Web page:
Using social media and apps, music artists are finding a direct line to fans, overthrowing the industry norms of highly publicized album releases and keeping Billboard-ranking artists inaccessible to their fans.
Rapper Jay-Z shocked the industry and excited fans when he announced last month he would distribute one million copies of his newest album free through a Samsung smartphone app. It seemed an innovative marketing plan and a chance for more people to access his music.
Then on Monday, Jay-Z broke returned to the Twittersphere after a social media hiatus to host a Q&A with fans and promote his album Magna Carta Holy Grail.
Jay-Z is widely viewed as one of the most savvy businessmen from his industry, from creating his own record label in 1996, to cultivating the careers of young starts such as Rihanna, striking a deal with Microsoft to promote his memoir on Bing, buying and later selling a stake in the Brooklyn Nets and getting certified as a professional sports agent.
But in this age of Edward Snowden and NSA spying, Anonymous hacking stunts and Facebook privacy snafus, even Jay-Z has hit a snag in his recent attempts to redefine the music marketing industry.
Less than a week after the release of Magna Carta Holy Grail, the Samsung app has been pulled from the Google Play store and Jay-Z and his collaborators are facing complaints about botched downloads and the amount of personal information the app requested.
According to The Wall Street Journal, users experienced delays in downloading the music and were forced to open and close the app repeatedly.
More disconcerting, though, was that the app asked for more personal information than most users and privacy experts thought warranted, such as access to the device’s location, information about other apps running on the phone, and to read the phone’s status and identify when it’s being used for voice calls.
The app requires users to sign into Facebook or Twitter to use the app. Fans were also able to browse lyric sheets for the tracks – but only if they posted a tweet or Facebook status update promoting each lyric.
In a July 5 article titled ‘Jay-Z is Watching, and He Knows Your Friends,’ The New York Times’ Jon Pareles writes: “I can’t be the only one who thinks it’s creepy, especially when Edward J. Snowden’s revelations have shown the extent of government surveillance of emails and phone records.”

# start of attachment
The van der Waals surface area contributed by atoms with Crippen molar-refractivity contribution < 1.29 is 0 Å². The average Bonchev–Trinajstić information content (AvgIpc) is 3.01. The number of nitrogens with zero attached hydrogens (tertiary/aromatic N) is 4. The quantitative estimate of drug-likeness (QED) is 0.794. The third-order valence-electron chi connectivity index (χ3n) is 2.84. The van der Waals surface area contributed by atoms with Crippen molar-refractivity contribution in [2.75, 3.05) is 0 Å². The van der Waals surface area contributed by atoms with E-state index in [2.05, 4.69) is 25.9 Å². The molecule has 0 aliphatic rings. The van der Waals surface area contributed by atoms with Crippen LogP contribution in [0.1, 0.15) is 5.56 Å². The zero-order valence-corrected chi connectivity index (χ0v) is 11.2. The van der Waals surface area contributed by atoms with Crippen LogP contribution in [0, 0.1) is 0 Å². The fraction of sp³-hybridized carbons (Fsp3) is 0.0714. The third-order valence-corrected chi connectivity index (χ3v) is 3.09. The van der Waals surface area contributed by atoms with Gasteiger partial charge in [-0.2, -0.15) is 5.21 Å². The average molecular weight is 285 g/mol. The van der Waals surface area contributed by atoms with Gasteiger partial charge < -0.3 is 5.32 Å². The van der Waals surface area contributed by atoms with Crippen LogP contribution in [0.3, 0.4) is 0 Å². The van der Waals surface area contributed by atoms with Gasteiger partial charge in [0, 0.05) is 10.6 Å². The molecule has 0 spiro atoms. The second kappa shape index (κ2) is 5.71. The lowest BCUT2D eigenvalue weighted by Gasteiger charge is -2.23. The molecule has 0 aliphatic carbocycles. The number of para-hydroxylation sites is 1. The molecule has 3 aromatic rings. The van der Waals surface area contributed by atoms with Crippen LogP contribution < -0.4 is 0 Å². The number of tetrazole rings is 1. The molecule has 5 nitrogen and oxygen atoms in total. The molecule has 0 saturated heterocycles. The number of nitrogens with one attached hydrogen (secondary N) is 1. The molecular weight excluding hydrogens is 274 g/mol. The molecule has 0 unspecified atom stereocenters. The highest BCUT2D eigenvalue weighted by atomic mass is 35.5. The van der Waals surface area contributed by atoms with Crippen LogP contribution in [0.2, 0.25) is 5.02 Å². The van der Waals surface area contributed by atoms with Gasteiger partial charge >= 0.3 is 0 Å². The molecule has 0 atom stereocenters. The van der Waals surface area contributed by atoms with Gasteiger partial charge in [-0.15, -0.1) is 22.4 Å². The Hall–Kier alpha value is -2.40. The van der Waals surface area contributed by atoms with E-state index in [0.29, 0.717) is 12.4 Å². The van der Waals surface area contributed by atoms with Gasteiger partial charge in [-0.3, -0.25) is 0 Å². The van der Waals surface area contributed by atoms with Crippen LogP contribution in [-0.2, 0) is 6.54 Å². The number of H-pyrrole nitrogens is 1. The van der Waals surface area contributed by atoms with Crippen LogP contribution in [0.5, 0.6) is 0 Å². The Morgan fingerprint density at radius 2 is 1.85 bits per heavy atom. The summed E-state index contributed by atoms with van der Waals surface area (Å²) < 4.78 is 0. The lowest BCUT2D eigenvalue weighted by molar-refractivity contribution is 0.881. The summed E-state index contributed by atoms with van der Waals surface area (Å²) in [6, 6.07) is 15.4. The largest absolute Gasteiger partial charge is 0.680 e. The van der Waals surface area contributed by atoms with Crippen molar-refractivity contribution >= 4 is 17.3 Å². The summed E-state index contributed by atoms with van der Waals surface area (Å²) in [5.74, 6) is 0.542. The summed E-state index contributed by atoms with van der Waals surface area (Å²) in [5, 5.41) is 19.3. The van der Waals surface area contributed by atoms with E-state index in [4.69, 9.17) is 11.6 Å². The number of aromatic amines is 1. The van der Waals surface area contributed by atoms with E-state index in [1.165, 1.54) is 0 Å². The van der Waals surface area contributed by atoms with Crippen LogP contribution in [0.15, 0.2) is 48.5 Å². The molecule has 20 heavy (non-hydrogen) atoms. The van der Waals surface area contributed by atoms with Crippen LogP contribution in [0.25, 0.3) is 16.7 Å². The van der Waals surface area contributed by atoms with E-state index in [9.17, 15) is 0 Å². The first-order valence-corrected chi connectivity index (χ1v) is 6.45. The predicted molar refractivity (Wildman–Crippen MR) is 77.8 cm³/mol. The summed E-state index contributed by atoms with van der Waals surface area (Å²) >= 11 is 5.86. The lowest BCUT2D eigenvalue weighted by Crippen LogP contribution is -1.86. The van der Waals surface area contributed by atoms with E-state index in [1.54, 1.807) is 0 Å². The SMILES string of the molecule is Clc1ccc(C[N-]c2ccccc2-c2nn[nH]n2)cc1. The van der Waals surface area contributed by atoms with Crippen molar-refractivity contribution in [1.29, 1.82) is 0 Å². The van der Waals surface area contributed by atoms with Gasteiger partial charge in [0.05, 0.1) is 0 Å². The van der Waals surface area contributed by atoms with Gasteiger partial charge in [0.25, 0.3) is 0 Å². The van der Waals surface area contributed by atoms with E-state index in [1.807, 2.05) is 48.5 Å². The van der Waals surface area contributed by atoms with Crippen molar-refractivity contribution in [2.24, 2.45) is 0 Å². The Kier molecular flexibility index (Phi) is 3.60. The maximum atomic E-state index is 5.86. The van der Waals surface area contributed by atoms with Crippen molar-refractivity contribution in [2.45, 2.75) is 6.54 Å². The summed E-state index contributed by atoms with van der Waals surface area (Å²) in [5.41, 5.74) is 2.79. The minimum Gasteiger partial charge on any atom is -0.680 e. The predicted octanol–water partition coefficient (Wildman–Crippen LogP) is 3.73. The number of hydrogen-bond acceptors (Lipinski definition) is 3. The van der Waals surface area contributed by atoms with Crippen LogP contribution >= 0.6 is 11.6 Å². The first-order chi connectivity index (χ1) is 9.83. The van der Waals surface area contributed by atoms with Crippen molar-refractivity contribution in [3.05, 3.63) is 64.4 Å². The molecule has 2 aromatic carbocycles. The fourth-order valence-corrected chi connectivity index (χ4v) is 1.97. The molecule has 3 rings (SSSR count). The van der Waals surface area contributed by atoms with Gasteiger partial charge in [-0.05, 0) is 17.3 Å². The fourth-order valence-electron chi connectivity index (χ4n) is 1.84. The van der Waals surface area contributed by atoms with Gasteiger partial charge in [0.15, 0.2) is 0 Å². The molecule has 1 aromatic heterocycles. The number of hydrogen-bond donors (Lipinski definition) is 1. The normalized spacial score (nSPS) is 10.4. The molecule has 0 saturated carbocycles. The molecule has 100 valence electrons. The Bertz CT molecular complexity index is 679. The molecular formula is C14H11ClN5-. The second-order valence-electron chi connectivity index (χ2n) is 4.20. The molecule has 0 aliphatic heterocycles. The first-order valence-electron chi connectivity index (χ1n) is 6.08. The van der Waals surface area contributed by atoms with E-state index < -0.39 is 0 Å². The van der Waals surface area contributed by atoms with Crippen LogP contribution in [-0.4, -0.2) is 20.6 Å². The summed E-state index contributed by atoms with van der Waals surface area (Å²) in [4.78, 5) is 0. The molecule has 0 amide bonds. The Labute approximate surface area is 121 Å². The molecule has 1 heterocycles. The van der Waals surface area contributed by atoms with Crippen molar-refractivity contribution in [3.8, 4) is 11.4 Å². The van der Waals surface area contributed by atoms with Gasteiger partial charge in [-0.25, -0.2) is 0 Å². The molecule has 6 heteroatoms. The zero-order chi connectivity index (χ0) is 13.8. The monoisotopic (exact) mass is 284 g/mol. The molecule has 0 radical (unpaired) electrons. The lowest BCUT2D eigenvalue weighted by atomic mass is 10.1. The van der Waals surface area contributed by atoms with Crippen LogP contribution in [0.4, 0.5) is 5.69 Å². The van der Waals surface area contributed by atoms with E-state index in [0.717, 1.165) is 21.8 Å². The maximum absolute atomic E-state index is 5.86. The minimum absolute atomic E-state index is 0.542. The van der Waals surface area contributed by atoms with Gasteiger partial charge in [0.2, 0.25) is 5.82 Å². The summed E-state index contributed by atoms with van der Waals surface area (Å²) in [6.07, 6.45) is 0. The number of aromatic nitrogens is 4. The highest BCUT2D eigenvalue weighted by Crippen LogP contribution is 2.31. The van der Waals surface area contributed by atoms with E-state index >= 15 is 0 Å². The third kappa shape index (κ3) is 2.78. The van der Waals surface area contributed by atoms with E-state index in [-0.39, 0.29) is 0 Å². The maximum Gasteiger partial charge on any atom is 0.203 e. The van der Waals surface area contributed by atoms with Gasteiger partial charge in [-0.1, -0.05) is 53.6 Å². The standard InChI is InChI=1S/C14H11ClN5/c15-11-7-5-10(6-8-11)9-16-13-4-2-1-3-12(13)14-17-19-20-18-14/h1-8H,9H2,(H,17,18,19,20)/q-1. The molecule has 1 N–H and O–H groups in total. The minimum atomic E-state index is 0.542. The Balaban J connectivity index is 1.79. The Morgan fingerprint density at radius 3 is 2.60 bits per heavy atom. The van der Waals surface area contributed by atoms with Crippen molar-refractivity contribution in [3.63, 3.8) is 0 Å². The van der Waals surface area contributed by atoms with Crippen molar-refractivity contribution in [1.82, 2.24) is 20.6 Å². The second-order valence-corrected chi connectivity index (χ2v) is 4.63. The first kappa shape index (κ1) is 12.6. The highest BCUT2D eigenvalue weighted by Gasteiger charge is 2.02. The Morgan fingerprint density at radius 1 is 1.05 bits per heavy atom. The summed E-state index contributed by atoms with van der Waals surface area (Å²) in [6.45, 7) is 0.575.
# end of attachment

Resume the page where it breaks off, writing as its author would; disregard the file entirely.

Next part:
There were earlier signs of security issues, too. Last week, internet security firm McAfee identified a fake version with Trojan malware embedded in it.
“On the surface, the malware app functions identically to the legit app. But in the background, the malware sends info about the infected device to an external server every time the phone restarts. The malware then attempts to download and install additional packages,” malware expert Irfan Asrar wrote in a blog post on the McAfee website.
Jay-Z’s managers have defended the app, saying the rapper and his company have no plans to use any personal information.
“It’s much ado about nothing,” John Meneilly, one of Jay-Z’s two managers, told the Wall Street Journal. “You have to provide a lot more information than was asked for in this app when you buy music with a credit card.”
Jay-Z was more empathetic during his Twitter Q&A on Monday, tweeting at one point that the app “must do better.”
The rapper used Twitter’s new #music channel, a music discovery service that launched in April to connect fans and artists and promote trending songs. Jay-Z’s tweets – his first in several weeks – surprised some fans with their randomness and at times abrasive tone. He talked with fans about everything from cereal to Picasso and Britney Spears, making jokes and tweeting emoticons. His direct connection with fans, and willingness to shoot the breeze about just about anything, may help the rapper save face in the aftermath of the privacy complaints.
When @tiffbump asked Jay-Z if he was lying on a “plush baby seal rug” while he tweeted, Jay-Z responded “It’s Alpaca.”
To fan @draique, who promised to “become a better person, go to church and stop doing drugs and go on a diet” if Jay-Z responded, the rapper replied, “That is a lofty set of goals..In one day??????”
The Twitter conversation, which lasted several hours, may do more to promote Magna Carta Holy Grail than the smartphone app. Jay-Z gained more than 46,000 followers during the Q&A, and from Sunday to Monday afternoon his album got about 325,000 mentions, a Twitter spokeswoman said. After the Q&A, Jay-Z released a never-before-heard version of the track Dead Presidents.
As @PeaJay01 tweeted during the Q&A, the Twitter conversation became “A worldwide Conversation. Highly impressed. That’s Genius.”
Photo from consequenceofsound.net